The Morning Fix: Miramax bids heat up again! Lopez takes one for the team. What FX was offering Conan. 'Undercover Boss' wants to visit Wall Street.
After the coffee. Before seeing if I can score advertising dollars for my tweets.
Do I hear $700 million? The back-and-forth bidding for Disney's Miramax took another twist Tuesday with news from the Los Angeles Times that the bid by the Gores Group and Platinum, run by brothers Alec and Tom Gores, has been increased. That bid had been the lowest at $550 million. Whether the Gores brothers upped it to the $600 million in cash that the Weinstein brothers Bob and Harvey have persuaded Ron Burkle and others to invest on their behalf remains to be seen. The biggest bid may not be the winner as Disney will likely take whoever can most quickly get them the most cash.
Bergstein talks. Embattled (yes I hate that cliche too) movie investor and CEO of Pangea Media Group David Bergstein tells the Hollywood Reporter that he is a victim. He also denied claims that he didn't pay taxes and used company money for gambling debts. Sounds like a fun guy to work for.
Lopez takes one for the team. When Jay Leno was coming back to NBC's late night to take Conan O'Brien's job, George Lopez had as much fun with it as the rest of the late-night crowd (well, maybe not David Letterman). Now, though, he is moving his own TBS show back to accommodate O'Brien, which is what O'Brien would not do for Leno. Of course, we're guessing Lopez didn't have the type of contractual guarantees that led NBC to make such a huge payout to O'Brien. Nonetheless we're sure he probably got some bones tossed his way. More on Lopez from the Hollywood Reporter and Los Angeles Times.
What Conan passed on at FX. According to Deadline's TV editor Nellie Andreeva, Conan O'Brien would have been offered lots of extras if he had done a deal with News Corp.'s FX cable channel (sister to its broadcast network Fox) instead of TBS. Let's see, he would've gotten to host the Emmys when they were on Fox. Wait, he's done that before and will likely do it again, so who cares? Oh, and he would have been featured prominently when Fox has the Super Bowl, which it does next year. Again, yawn. Bottom line is that Fox Broadcasting didn't want to push the show down the throats of its affiliates. If they really wanted him, they would've made it happen.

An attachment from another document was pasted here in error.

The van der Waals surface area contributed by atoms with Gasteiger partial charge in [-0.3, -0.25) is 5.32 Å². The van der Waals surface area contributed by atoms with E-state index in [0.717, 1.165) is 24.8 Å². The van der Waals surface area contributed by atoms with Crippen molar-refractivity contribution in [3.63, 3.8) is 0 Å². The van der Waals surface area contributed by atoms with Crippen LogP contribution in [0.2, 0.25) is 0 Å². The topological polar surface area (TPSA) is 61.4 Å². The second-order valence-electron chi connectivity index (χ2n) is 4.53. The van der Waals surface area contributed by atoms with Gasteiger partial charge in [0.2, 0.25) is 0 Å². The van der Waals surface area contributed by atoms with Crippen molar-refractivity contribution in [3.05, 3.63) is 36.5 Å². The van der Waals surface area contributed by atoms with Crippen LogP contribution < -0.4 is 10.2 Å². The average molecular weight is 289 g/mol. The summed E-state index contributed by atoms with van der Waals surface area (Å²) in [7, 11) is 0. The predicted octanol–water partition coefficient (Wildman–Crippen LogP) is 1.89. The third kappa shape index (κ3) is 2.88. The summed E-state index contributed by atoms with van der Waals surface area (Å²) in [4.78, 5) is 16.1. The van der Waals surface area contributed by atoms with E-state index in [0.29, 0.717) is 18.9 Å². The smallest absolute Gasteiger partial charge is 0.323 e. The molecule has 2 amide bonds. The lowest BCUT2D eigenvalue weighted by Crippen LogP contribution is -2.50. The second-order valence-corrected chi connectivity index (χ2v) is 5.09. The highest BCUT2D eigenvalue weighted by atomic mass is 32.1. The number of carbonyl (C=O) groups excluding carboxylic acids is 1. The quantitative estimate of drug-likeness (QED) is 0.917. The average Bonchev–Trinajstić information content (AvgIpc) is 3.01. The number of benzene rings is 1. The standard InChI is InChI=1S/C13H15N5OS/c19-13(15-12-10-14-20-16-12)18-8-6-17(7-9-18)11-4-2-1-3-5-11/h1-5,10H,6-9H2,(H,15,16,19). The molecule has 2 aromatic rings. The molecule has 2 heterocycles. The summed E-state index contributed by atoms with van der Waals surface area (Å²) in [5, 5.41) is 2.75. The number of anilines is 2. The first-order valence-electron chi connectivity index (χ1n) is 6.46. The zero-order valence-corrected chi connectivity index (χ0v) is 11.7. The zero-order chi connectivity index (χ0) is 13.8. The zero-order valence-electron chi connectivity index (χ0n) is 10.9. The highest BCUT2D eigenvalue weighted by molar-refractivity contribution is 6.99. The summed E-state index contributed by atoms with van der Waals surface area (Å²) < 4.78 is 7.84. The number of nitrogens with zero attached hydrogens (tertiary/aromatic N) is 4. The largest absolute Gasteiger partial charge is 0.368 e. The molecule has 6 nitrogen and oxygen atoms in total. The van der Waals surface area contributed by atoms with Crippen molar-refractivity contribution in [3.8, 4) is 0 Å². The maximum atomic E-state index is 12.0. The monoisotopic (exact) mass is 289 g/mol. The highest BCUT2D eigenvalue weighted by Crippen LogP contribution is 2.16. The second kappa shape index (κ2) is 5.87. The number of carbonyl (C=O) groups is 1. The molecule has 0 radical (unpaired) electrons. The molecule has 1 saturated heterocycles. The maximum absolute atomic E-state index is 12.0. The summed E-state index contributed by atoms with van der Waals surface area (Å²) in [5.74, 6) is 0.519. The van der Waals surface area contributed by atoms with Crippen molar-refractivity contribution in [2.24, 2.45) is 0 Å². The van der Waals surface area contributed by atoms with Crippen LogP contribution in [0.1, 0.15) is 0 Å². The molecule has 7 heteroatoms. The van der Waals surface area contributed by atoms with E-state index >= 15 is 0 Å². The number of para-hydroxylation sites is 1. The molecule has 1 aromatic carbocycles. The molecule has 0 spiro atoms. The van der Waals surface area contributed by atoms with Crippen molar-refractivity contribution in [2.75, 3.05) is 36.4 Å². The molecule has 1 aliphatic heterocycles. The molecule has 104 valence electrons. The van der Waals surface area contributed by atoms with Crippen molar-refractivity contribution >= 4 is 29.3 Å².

Greed is good TV. The Wall Street Journal reports that CBS' new reality hit "Undercover Boss," in which a president or CEO spends time in the trenches of his company, is ringing up financial firms looking to do an episode for next season's show. "Undercover Boss" has already had top guns at Hooters, 7-11, and most recently 1-800 Flowers participate.
CNN stands ground. Time Warner Inc.'s CNN made a pitch to advertisers Tuesday and the network's U.S. president stressed the network's commitment to just the news, a field he added that its rivals have "abandoned." Klein's boss Jim Walton added, "We're the only credible nonpartisan voice left, and that matters." These remarks, of course, brought a sharp rebuke from said rivals. MSNBC quipped that CNN still thinks it's 1985 and doesn't know viewers want more than headlines. Fox News cracked that if Time Warner CEO Jeff Bewkes is happy with CNN's "dreadful" ratings then "who are we to judge?" More from the Daily News. Man I miss reading that paper on the subway every day. Meanwhile, CNN brass tells our Matea Gold that they are not planning any changes to their struggling prime time line up.
Now make "Goodfellas" in 3-D. Martin Scorsese is jumping on the 3-D bandwagon with plans to make his new movie "Hugo Cabret" in the format, per Variety. We were kidding about "Goodfellas." Don't touch it or "After Hours."Pass the newly created just for this show product insertion please. NBC Universal's Telemundo is looking to move beyond product placement and branded entertainment and have advertisers create new products specifically for their shows. According to the New York Times, Richline Group, a jewelry company that is tied to Warren Buffett's Berkshire Hathway, has specifically created products to be worn in the network's telenovela "El Clon" ("The Clone). The top priority, Telemundo President Don Browne says, is to have integrity. If you say so.
Inside the Los Angeles Times: James Rainey on the Pulitzer Prizes and the National Enquirer. Federal Communications Commission Chairman Julius Genachowski gave some tough love to broadcasters at their industry convention. Yes, those are real film crews and real movie stars you've seen filming around town lately. The nation's biggest TV operators, including Fox and NBC, are teaming up on a mobile content initiative.
-- Joe Flint